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Integrating Spring & JavaServer Faces : Exception Handling

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Most JSF developers will be familiar the “An Error Occurred” page that gets displayed when an unexpected exception is thrown somewhere their code. This page is really useful when developing but is not something you usually want for a production application. You generally have a couple of options when it comes to replacing this page with stock JSF; you can use define some HTML <error-page> elements in your web.xml or you can write a custom ExceptionHandler.

Neither option is ideal for a Spring developer, <error-page> elements tend to be too simplistic and it is hard to use Spring concepts, such as dependency injection, with custom ExceptionHandlers. Luckily both JSF and Spring are very extensible frameworks so a project that I have been working on to integrate the technologies can offer some compelling alternatives.

The first option available allows ExceptionHandlers to be registered as Spring beans. Rather than use the existing javax.faces.context.ExceptionHandler class a new org.springframework.springfaces.exceptionhandler.ExceptionHandler interface is available. The interface is pretty straight forward, it defines a single handle method that should return true if the exception has been handled. The interface uses a generic to limit the types of exception considered.

public interface ExceptionHandler<E extends Throwable> {
  boolean handle(E exception, ExceptionQueuedEvent event) throws Exception;
}

All relevant beans beans that implement the ExceptionHandler interface will be consulted when an exception occurs from JSF. The first handler to return true will ‘win’ and subsequent handlers will not be called. You can use the org.springframework.core.Ordered interface or the @Ordered annotation if you need to sort your handlers. Of course, now that exception handlers are regular Spring beans, you can use all the standard Spring functionality such a dependency injection and AOP.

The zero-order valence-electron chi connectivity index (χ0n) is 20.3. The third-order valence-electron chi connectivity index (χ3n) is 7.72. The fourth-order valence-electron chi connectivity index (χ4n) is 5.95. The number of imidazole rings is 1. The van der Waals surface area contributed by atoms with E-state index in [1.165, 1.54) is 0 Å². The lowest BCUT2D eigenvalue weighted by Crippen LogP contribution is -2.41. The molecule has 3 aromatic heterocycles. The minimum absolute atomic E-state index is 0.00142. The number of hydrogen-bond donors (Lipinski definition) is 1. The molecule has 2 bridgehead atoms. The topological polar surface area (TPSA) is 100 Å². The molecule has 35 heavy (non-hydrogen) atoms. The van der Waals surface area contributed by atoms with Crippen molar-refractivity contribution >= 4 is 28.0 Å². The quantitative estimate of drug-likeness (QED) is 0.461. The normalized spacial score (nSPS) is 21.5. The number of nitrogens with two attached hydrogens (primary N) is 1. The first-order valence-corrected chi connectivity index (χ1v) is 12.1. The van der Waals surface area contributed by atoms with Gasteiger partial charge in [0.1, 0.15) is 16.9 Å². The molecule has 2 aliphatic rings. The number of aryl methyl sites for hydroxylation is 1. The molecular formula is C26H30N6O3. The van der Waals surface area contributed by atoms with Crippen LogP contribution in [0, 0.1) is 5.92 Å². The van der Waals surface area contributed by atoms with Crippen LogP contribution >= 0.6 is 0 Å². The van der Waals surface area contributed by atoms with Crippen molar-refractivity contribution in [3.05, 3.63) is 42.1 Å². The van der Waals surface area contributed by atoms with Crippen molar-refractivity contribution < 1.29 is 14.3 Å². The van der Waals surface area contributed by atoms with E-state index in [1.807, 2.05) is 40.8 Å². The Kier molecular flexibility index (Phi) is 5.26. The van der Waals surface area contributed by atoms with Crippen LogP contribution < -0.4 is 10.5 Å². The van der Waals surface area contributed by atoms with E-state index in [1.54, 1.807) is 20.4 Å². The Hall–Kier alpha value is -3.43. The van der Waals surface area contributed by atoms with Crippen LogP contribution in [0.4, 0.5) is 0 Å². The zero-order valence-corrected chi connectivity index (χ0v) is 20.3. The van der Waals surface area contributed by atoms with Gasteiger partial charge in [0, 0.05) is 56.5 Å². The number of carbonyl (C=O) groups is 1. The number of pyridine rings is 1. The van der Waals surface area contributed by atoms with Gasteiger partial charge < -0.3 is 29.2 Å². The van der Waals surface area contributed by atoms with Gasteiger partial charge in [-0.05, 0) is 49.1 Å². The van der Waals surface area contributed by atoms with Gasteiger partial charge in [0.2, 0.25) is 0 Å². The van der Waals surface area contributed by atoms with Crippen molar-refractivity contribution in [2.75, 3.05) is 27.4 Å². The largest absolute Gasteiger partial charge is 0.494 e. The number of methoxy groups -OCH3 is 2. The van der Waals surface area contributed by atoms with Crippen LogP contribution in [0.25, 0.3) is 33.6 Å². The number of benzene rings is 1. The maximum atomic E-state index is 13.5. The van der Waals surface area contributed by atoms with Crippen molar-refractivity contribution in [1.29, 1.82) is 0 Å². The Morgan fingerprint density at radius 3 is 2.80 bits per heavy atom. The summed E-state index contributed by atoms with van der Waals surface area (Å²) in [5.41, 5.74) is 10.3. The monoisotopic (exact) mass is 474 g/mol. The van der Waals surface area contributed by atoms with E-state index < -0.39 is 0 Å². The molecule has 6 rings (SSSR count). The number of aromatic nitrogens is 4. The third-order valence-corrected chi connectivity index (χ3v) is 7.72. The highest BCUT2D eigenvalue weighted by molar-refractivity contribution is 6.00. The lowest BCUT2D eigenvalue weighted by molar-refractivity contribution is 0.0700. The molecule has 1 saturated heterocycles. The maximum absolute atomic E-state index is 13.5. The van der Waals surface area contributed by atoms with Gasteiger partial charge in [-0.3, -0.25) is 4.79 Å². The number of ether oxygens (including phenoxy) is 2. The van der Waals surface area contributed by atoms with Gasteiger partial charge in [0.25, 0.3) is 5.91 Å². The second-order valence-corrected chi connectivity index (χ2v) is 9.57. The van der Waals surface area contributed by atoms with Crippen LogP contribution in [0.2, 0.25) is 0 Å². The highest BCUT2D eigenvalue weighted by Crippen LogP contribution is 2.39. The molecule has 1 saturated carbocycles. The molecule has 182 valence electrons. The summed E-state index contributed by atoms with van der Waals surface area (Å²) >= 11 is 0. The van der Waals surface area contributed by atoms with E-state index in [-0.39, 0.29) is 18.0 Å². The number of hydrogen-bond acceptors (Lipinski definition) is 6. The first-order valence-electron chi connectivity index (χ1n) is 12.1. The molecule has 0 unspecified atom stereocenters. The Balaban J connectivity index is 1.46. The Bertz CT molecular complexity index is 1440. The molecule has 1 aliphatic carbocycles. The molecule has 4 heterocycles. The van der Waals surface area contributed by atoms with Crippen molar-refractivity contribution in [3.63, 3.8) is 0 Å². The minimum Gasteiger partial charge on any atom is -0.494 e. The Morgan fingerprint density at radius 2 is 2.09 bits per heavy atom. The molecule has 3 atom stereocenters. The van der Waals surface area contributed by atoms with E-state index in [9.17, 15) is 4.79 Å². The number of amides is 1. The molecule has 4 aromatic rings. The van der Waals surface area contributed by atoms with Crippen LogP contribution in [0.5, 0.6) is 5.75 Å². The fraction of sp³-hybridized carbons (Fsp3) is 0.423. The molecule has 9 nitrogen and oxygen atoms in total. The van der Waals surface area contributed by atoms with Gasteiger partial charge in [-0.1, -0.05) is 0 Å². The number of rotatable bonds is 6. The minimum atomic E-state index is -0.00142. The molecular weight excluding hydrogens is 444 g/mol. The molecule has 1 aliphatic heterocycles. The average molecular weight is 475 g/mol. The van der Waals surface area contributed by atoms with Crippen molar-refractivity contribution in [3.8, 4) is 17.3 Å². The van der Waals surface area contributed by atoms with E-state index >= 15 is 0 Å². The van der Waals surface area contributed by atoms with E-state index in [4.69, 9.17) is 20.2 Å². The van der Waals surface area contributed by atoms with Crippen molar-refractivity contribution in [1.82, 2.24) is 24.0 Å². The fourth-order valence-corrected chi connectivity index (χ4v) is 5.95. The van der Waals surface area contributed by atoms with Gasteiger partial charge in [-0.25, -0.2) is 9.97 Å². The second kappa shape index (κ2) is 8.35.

Now that we have basic exception handler hooks we can go on to offer a couple of useful implementations:

Sometimes the best way to handle certain exceptions is to simply show a message and remain on the current screen. For example, suppose a service throws TooManyResultsException when search queries are too broad. A simple message telling the user to ‘try again with more precise terms’ might be the only exception handling required. The org.springframework.springfaces.exceptionhandler.ObjectMessageExceptionHandler class builds on previous work that maps Objects to messages. Include an entry in your Spring MessageSource with the fully qualified name of the Exception as the key and a FacesMessage will be shown if the exception is thrown.

com.mycorp.search.TooManyResultsException=Too many results found, please try again with more precise search terms

You can easily map any number of exceptions to messages, you can even refer to properties of the exception using ‘{property}‘ placeholders in your message string. Messages can be displayed on the screen using standard JSF techniques (usually a <h:messages/> component).

Support for quickly mapping exceptions to messages is nice but it won’t be enough for a lot of applications and writing ExceptionHandler beans can quickly become tiresome. The final optional available is org.springframework.springfaces.mvc.exceptionhandler.DispatcherExceptionHandler. The DispatcherExceptionHandler provides a bridge between JSF and Spring MVC that allows you to use @ExceptionHandler annotations in your @Controllers as you would with any other Spring MVC application. Methods annotated with @ExceptionHandler are really versatile and can have very flexible signatures; you can deal with exceptions directly or return a view that should be rendered:

@ExceptionHandler
public String handle(ExampleException e) {
  return "redirect:errorpage";
}

Using @ExceptionHandler annotations with Spring MVC is a very natural fit and there have been numerous articles written on the subject. Hopefully existing JSF developers will find the Spring MVC programming style an attractive alternative to standard JSF.

Please take a look at the other articles in this series and if you want to examine the exception handing code the ‘org.springframework.springfaces.exceptionhandler’ and ‘org.springframework.springfaces.mvc.exceptionhandler’ packages are a good place to start.

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Written by Phillip Webb

June 29, 2012 at 8:34 am

One Response

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  1. Good example of JSF exception handling with Spring MVC! I’ll check the other articles of the series…

    markito

    June 29, 2012 at 1:00 pm


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